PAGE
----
Le Petit Rien

François Couperin (arr. Snell)


François Couperin (1668-1733)

1. François Couperin was a French Baroque composer, organist and harpsichordist. He was born in Paris, France into one of the best known musical families of Europe. He was known as Couperin le Grand (Couperin the Great) to distinguish him from other family members.

He became organist at the church of Saint Gervais and in 1692 Couperin started a series of increasingly prestigious appointments in the court of King Louis XIV – the Sun King. Couperin’s house still stands in the centre of Paris.


King Louis XIV was a great patron of the arts and sciences. During his reign music, ballet and architecture flourished. He built a magnificent palace just outside Paris at Versailles:

Couperin composed and published much music at the court and for the church including nearly 300 piece for the harpsichord. In 1716 he published L’art de toucher le clavecin (The Art of Harpsichord Playing) – a fascinating manual about harpsichord playing and technique:

Couperin was a BAROQUE composer and many of his keyboard pieces have evocative and picturesque titles such as Windmills. This French title of Le Petit Rien translates as The little nothing.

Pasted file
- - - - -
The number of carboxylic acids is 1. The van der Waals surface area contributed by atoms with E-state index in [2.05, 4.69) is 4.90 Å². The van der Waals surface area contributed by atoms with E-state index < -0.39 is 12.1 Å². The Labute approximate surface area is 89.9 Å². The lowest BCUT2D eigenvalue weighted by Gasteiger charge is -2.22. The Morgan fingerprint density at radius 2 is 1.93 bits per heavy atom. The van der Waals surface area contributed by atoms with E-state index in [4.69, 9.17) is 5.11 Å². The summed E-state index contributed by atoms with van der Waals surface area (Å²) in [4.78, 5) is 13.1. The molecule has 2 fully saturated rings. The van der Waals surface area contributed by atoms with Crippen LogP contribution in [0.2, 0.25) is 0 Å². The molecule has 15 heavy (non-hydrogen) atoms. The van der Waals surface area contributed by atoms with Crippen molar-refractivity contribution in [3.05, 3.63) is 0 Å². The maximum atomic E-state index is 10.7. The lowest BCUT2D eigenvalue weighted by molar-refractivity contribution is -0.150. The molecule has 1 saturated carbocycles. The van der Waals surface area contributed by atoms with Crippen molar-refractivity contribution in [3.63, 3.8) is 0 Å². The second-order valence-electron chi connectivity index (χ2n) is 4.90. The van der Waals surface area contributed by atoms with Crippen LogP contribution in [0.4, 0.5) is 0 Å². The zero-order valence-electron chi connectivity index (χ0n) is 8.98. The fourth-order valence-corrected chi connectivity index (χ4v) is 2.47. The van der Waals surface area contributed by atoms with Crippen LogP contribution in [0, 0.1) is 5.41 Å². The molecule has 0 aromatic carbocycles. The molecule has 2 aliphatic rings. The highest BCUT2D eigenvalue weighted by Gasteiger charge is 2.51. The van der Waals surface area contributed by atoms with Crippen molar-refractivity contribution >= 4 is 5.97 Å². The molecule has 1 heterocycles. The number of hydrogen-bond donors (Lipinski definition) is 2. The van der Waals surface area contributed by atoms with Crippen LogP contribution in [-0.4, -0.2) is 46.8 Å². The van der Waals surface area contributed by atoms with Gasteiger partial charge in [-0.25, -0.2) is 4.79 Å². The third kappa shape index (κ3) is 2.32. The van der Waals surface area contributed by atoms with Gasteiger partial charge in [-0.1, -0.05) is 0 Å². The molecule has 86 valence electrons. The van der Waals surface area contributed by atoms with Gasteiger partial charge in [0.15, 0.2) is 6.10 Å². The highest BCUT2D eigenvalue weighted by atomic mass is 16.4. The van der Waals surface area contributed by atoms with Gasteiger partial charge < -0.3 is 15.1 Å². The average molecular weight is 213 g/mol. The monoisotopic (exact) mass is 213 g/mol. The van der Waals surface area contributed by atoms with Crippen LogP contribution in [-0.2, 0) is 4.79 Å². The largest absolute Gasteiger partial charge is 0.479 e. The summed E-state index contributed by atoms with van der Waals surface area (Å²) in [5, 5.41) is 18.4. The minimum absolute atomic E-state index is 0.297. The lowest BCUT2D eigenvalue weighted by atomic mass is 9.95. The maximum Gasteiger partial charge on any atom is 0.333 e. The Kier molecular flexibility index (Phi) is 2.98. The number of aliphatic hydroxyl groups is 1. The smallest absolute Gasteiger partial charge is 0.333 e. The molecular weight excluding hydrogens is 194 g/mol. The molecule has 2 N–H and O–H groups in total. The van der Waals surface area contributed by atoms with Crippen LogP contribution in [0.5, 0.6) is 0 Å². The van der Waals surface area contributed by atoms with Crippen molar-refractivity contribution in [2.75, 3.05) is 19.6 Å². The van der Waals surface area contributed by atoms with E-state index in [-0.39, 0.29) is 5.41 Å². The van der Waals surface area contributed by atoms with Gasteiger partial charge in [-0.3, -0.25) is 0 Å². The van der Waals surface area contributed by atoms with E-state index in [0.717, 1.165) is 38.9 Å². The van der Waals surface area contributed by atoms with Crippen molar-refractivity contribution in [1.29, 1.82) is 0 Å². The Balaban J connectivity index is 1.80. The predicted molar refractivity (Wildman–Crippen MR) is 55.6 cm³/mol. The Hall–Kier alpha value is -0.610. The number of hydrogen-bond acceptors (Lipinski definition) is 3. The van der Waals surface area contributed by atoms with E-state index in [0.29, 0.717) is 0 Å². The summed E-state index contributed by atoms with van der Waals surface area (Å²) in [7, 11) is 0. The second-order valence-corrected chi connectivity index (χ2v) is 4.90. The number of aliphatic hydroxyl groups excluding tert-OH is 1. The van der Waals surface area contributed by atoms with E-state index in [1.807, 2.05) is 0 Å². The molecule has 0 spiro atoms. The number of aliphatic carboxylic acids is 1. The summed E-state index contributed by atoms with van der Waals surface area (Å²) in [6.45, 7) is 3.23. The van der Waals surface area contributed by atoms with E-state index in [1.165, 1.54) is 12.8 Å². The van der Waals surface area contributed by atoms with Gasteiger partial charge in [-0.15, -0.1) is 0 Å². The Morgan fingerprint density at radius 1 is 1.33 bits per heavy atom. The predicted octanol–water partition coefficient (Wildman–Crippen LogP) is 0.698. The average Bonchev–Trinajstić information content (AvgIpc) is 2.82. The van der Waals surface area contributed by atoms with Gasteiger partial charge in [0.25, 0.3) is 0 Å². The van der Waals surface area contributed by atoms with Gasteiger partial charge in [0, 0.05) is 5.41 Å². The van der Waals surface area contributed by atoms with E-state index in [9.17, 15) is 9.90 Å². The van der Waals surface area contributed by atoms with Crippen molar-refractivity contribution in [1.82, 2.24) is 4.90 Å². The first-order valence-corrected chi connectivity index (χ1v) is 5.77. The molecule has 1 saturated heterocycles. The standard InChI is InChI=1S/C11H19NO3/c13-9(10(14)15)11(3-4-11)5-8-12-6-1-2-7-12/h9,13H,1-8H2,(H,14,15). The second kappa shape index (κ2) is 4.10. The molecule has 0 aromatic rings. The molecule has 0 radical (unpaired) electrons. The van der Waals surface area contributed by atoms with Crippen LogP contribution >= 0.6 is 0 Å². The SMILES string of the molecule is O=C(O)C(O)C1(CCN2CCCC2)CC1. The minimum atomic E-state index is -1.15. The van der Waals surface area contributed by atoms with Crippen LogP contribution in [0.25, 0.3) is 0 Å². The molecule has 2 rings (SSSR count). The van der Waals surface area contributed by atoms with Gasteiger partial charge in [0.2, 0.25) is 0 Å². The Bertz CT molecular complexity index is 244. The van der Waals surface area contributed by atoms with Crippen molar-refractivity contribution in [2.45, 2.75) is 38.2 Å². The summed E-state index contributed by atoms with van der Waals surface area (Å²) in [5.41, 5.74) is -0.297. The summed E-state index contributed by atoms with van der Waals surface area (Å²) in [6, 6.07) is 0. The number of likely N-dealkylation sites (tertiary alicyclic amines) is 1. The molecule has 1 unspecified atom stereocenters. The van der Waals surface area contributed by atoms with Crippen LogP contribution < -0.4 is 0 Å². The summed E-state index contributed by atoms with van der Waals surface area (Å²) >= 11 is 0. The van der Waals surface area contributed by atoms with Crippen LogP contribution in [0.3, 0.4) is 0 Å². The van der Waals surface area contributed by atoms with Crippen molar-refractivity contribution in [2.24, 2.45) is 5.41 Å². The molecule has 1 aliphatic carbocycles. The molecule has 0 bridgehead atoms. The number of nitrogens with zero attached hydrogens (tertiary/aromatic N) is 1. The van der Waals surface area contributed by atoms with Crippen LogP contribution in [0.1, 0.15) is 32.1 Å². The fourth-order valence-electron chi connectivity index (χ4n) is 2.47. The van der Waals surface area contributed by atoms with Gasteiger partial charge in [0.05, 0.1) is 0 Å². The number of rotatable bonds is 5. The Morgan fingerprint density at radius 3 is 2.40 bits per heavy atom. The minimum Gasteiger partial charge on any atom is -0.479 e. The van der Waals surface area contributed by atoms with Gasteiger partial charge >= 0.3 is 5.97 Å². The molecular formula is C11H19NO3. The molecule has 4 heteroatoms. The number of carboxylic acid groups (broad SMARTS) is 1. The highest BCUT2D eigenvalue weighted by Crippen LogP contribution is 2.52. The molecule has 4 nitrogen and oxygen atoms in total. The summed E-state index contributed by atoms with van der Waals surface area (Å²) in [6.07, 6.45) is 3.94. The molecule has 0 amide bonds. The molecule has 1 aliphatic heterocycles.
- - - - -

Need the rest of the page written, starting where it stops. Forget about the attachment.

• Le Petit Rien was originally wrote for the harpsichord. Trills and other ornaments were usually added to the music. French Baroque harpsichords were often very elaborate such as this one. Click to listen to the opening of Le Petit Rien on a harpsichord. We have added some ornamentation to make it more authentic:
  • On the piano you may also also add some appropriate ornamentation into your performance if you wish. For example:
  • The articulation and dynamics will have been added by an editor but they make musical sense on the piano. There staccato is really important to keep it light and to make a contract with the slurred phrases:
  • This music is written in TERNERY FORM. So there are three sections: A (bars 1-16), B (bars 17-24) A (bars 1-16 repeated). Take a little breath of about one beat between each section so the structure of the music is clear:
  • It makes musical sense to add a little rallentando at the end and just holding back before placing the final chord:

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